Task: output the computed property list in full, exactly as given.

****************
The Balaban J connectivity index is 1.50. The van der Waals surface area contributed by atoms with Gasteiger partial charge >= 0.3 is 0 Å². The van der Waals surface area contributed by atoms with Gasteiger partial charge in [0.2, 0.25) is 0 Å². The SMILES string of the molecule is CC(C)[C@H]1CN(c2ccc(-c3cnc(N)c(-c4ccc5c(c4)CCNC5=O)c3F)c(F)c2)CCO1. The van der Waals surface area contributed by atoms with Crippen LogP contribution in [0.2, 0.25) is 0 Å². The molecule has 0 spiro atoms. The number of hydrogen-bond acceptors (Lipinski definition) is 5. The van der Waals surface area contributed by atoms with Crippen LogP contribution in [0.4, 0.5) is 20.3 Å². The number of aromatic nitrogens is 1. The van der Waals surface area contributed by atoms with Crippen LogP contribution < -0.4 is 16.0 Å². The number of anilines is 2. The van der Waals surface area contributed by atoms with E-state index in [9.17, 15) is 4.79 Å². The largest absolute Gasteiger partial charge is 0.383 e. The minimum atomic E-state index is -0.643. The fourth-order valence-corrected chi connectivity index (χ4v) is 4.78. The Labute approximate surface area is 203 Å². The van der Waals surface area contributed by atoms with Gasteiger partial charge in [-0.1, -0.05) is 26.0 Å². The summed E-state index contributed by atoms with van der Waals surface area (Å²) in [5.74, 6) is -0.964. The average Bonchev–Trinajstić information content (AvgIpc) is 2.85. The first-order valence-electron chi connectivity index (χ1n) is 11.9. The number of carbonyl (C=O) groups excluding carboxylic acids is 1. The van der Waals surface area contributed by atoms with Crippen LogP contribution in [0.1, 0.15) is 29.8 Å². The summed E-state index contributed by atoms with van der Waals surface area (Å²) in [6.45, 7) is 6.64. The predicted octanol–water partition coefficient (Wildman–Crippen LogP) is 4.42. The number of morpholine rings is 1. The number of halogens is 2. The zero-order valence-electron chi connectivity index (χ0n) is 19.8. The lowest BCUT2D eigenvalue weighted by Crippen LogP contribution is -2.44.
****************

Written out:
The Balaban J connectivity index is 1.50. The van der Waals surface area contributed by atoms with Gasteiger partial charge >= 0.3 is 0 Å². The van der Waals surface area contributed by atoms with Gasteiger partial charge in [0.2, 0.25) is 0 Å². The SMILES string of the molecule is CC(C)[C@H]1CN(c2ccc(-c3cnc(N)c(-c4ccc5c(c4)CCNC5=O)c3F)c(F)c2)CCO1. The van der Waals surface area contributed by atoms with Crippen LogP contribution in [0.2, 0.25) is 0 Å². The molecule has 0 spiro atoms. The number of hydrogen-bond acceptors (Lipinski definition) is 5. The van der Waals surface area contributed by atoms with Crippen LogP contribution in [0.4, 0.5) is 20.3 Å². The number of aromatic nitrogens is 1. The van der Waals surface area contributed by atoms with Crippen LogP contribution < -0.4 is 16.0 Å². The number of anilines is 2. The van der Waals surface area contributed by atoms with E-state index in [9.17, 15) is 4.79 Å². The largest absolute Gasteiger partial charge is 0.383 e. The minimum atomic E-state index is -0.643. The fourth-order valence-corrected chi connectivity index (χ4v) is 4.78. The Labute approximate surface area is 203 Å². The van der Waals surface area contributed by atoms with Gasteiger partial charge in [-0.1, -0.05) is 26.0 Å². The summed E-state index contributed by atoms with van der Waals surface area (Å²) in [5.74, 6) is -0.964. The average Bonchev–Trinajstić information content (AvgIpc) is 2.85. The first-order valence-electron chi connectivity index (χ1n) is 11.9. The number of carbonyl (C=O) groups excluding carboxylic acids is 1. The van der Waals surface area contributed by atoms with Crippen LogP contribution in [0.1, 0.15) is 29.8 Å². The summed E-state index contributed by atoms with van der Waals surface area (Å²) in [6.45, 7) is 6.64. The predicted octanol–water partition coefficient (Wildman–Crippen LogP) is 4.42. The number of morpholine rings is 1. The number of halogens is 2. The zero-order valence-electron chi connectivity index (χ0n) is 19.8. The lowest BCUT2D eigenvalue weighted by Crippen LogP contribution is -2.44.